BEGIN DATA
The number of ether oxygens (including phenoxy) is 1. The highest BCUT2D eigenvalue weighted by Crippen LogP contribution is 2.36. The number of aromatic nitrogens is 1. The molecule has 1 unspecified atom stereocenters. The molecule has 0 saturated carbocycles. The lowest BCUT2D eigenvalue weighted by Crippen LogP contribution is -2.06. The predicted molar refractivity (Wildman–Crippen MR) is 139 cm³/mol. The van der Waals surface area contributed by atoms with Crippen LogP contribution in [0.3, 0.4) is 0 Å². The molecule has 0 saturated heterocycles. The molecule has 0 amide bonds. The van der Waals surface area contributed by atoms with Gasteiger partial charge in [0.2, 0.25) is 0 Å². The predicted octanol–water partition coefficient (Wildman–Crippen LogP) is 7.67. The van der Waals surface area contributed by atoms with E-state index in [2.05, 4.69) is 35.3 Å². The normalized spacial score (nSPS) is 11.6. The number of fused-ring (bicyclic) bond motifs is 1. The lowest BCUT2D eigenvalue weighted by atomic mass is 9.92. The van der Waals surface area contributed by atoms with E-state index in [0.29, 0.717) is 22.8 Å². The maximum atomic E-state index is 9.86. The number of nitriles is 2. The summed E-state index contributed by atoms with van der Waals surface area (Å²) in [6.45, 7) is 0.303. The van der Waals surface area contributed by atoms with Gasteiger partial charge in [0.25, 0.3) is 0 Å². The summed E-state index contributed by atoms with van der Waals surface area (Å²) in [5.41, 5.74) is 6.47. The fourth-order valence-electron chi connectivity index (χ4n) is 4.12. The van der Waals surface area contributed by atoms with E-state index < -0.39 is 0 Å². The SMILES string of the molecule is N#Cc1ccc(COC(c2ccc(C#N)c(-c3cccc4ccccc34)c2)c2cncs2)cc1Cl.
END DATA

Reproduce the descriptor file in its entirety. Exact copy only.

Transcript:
The number of ether oxygens (including phenoxy) is 1. The highest BCUT2D eigenvalue weighted by Crippen LogP contribution is 2.36. The number of aromatic nitrogens is 1. The molecule has 1 unspecified atom stereocenters. The molecule has 0 saturated carbocycles. The lowest BCUT2D eigenvalue weighted by Crippen LogP contribution is -2.06. The predicted molar refractivity (Wildman–Crippen MR) is 139 cm³/mol. The van der Waals surface area contributed by atoms with Crippen LogP contribution in [0.3, 0.4) is 0 Å². The molecule has 0 saturated heterocycles. The molecule has 0 amide bonds. The van der Waals surface area contributed by atoms with Gasteiger partial charge in [0.2, 0.25) is 0 Å². The predicted octanol–water partition coefficient (Wildman–Crippen LogP) is 7.67. The van der Waals surface area contributed by atoms with E-state index in [2.05, 4.69) is 35.3 Å². The normalized spacial score (nSPS) is 11.6. The number of fused-ring (bicyclic) bond motifs is 1. The lowest BCUT2D eigenvalue weighted by atomic mass is 9.92. The van der Waals surface area contributed by atoms with E-state index in [0.29, 0.717) is 22.8 Å². The maximum atomic E-state index is 9.86. The number of nitriles is 2. The summed E-state index contributed by atoms with van der Waals surface area (Å²) in [6.45, 7) is 0.303. The van der Waals surface area contributed by atoms with Gasteiger partial charge in [0.25, 0.3) is 0 Å². The summed E-state index contributed by atoms with van der Waals surface area (Å²) in [5.41, 5.74) is 6.47. The fourth-order valence-electron chi connectivity index (χ4n) is 4.12. The van der Waals surface area contributed by atoms with E-state index < -0.39 is 0 Å². The SMILES string of the molecule is N#Cc1ccc(COC(c2ccc(C#N)c(-c3cccc4ccccc34)c2)c2cncs2)cc1Cl.